понедельник, 19 августа 2019 г.

Undercurrents of Imperialism and Colonialism in Star Trek :: Movie Film Essays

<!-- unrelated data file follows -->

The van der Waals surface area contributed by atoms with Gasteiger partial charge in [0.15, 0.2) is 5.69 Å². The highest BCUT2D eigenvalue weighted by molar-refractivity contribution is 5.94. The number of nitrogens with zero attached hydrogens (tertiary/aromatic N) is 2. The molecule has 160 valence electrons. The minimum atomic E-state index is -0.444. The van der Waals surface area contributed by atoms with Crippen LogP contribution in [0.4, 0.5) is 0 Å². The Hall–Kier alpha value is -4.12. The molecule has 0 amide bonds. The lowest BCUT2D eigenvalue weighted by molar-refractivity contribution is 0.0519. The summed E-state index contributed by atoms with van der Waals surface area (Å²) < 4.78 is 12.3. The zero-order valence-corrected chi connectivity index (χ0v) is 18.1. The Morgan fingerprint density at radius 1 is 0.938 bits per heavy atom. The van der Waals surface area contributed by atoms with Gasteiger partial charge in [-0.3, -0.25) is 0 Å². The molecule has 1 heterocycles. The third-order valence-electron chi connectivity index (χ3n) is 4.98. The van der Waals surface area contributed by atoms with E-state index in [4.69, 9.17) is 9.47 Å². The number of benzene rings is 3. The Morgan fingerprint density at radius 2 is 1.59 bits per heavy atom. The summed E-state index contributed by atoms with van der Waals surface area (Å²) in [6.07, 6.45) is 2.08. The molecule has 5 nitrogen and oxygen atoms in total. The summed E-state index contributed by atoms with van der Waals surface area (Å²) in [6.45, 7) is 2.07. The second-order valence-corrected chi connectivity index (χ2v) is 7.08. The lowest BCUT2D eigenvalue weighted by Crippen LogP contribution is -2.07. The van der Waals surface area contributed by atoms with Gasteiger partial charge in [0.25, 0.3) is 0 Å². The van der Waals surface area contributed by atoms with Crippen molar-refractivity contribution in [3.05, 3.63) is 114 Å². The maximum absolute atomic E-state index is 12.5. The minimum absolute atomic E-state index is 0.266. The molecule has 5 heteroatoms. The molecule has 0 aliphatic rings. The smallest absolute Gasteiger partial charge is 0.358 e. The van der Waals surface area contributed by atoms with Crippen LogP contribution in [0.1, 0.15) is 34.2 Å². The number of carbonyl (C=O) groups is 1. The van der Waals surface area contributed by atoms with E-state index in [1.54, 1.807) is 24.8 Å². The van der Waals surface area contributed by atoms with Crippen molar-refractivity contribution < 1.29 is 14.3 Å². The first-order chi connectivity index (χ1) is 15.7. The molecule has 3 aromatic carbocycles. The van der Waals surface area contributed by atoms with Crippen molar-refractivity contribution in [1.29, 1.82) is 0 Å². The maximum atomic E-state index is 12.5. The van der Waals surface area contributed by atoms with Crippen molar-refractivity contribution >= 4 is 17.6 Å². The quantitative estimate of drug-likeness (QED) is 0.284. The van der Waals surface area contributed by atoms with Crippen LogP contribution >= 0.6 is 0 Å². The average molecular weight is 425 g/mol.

Undercurrents of Imperialism and Colonialism in Star Trek Star Trek mirrored the Cold War/Vietnam paranoia of the late sixties—in command of the Enterprise, the Federation had an uneasy peace with its adversaries, the Klingons and Romulans (there were many episodes that came down to Kirk vs. the Klingons). In one episode Kirk and his Klingon counterpart each tried to influence an emerging culture to see things their way—remember Vietnam, Chile, and El Salvador? In another, Kirk and Spock were sent to spy on the Romulans so they could steal their cloak (stealth?) technology. And there was Kirk: yellow shirt torn across his chest, with blood on his forehead or across his cheekbone. There would be a weapon in his hand—something primitive, a knife perhaps—and he would circle the battleground (often an arena for those barbaric aliens) staring intensely at his opponent. In the background there would be dramatic music (what comedian Dana Gould refers to as the â€Å"Star Trek fist fight theme†). Suddenly the comb atants would join in their deadly dance until, inevitably, Kirk would stand victorious over his enemy, a powerful example of a superior culture. Indeed, Kirk often displayed cultural superiority over his amorous conquests; he was irresistible to alien women because he was such a fine example of a superior culture. The lusty-busty alienettes would flock to him (much to the distress of their fellow aliens) and Kirk would show them what it meant to be in the Federation. Meanwhile, in the real world, the Cold War raged on. And Star Trek’s masters used characters like Chekov to ridicule the Soviet Union. Remember his accent? And what about all his claims of Russian cultural superiority? What about the fact that he would say—straight faced—that the Russians invented the phone, that Shakespeare was Russian, and that Russia was the source of all culture, while Kirk (and his audience) knew that all the things Chekov claimed as Russian were part of our dominant West; knew that Chekov, and by extension Russia, was one big joke. But the fact that he was there at all (as a minority) reassured an American audience that the United States was superior and that its culture, not Soviet Marxism, was the way things should be. This brings us to Picard’s Star Trek, as different from Kirk’s as 1995 is from 1968.

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